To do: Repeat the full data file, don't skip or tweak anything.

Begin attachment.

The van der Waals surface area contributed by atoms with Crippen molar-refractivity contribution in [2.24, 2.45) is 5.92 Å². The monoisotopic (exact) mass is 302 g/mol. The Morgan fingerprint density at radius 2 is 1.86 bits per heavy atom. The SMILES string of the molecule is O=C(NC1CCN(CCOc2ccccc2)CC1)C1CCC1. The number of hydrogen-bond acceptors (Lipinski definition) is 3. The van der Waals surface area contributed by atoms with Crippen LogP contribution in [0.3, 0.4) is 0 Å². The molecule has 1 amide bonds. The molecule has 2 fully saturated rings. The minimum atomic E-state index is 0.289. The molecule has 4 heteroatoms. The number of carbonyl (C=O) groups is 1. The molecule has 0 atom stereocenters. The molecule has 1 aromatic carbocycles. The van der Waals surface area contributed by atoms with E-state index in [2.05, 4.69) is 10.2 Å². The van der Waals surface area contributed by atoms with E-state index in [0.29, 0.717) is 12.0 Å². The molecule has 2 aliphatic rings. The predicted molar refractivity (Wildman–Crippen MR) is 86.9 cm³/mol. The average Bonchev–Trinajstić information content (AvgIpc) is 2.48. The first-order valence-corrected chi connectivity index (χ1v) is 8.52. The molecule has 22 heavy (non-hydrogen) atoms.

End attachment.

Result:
The van der Waals surface area contributed by atoms with Crippen molar-refractivity contribution in [2.24, 2.45) is 5.92 Å². The monoisotopic (exact) mass is 302 g/mol. The Morgan fingerprint density at radius 2 is 1.86 bits per heavy atom. The SMILES string of the molecule is O=C(NC1CCN(CCOc2ccccc2)CC1)C1CCC1. The number of hydrogen-bond acceptors (Lipinski definition) is 3. The van der Waals surface area contributed by atoms with Crippen LogP contribution in [0.3, 0.4) is 0 Å². The molecule has 1 amide bonds. The molecule has 2 fully saturated rings. The minimum atomic E-state index is 0.289. The molecule has 4 heteroatoms. The number of carbonyl (C=O) groups is 1. The molecule has 0 atom stereocenters. The molecule has 1 aromatic carbocycles. The van der Waals surface area contributed by atoms with E-state index in [2.05, 4.69) is 10.2 Å². The van der Waals surface area contributed by atoms with E-state index in [0.29, 0.717) is 12.0 Å². The molecule has 2 aliphatic rings. The predicted molar refractivity (Wildman–Crippen MR) is 86.9 cm³/mol. The average Bonchev–Trinajstić information content (AvgIpc) is 2.48. The first-order valence-corrected chi connectivity index (χ1v) is 8.52. The molecule has 22 heavy (non-hydrogen) atoms.